Seasonal variations in temperature, illumination and availability of nutrients in the surface layers of the sea impose a pronounced seasonal cycle in production and composition of the plankton between winter and summer, particularly in temperate latitudes (Figure 5.11). Both geographical and year-to-year patterns of fluctuation have their origins within the dynamics of the seasonal cycle. For example, continuous plankton recorder studies have shown that the copepod Centropages hamatus in the...

Position fixing

Whatever the method used to obtain a biological sample from the sea-bed, it is important to know exactly where the sample came from. Most modern research vessels are equipped with Decca Navigator or Loran C systems which utilize Figure 3.34 Towed camera sled used by A.J. Southward at MBA, Plymouth. Reproduced from Gage and Tyler (1991) from photographs and drawings in Southward et al. (1976). Figure 3.34 Towed camera sled used by A.J. Southward at MBA, Plymouth. Reproduced from Gage and Tyler...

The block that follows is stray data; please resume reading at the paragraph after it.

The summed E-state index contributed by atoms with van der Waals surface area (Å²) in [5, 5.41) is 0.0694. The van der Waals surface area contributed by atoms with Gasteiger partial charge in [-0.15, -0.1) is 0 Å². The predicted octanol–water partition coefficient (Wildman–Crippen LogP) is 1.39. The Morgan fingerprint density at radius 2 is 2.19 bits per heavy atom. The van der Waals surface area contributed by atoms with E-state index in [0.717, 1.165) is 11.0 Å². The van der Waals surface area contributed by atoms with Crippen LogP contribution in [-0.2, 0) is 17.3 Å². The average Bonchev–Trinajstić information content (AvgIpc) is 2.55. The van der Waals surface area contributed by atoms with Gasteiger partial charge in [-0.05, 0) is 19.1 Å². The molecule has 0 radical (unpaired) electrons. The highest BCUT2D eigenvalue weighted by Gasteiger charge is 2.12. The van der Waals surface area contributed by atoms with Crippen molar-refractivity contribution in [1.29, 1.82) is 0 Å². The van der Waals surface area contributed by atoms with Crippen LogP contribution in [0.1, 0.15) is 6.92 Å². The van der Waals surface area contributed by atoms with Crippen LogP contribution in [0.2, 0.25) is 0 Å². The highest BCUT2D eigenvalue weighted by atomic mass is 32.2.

Protected marine areas and legislation in the UK

On land the concept of protecting and conserving areas considered to be of prime importance, in terms of the wildlife and habitats they contain, is well established. The first National Nature Reserve was declared in the UK in 1951 and there are now over 200 with 43 that are over 1000 ha in size (IUCN, 1994). In contrast, as of 1996, there are only two statutory Marine Nature Reserves, Lundy Island in the Bristol Channel and Skomer Island off the Pembrokeshire coast. These were declared in 1986...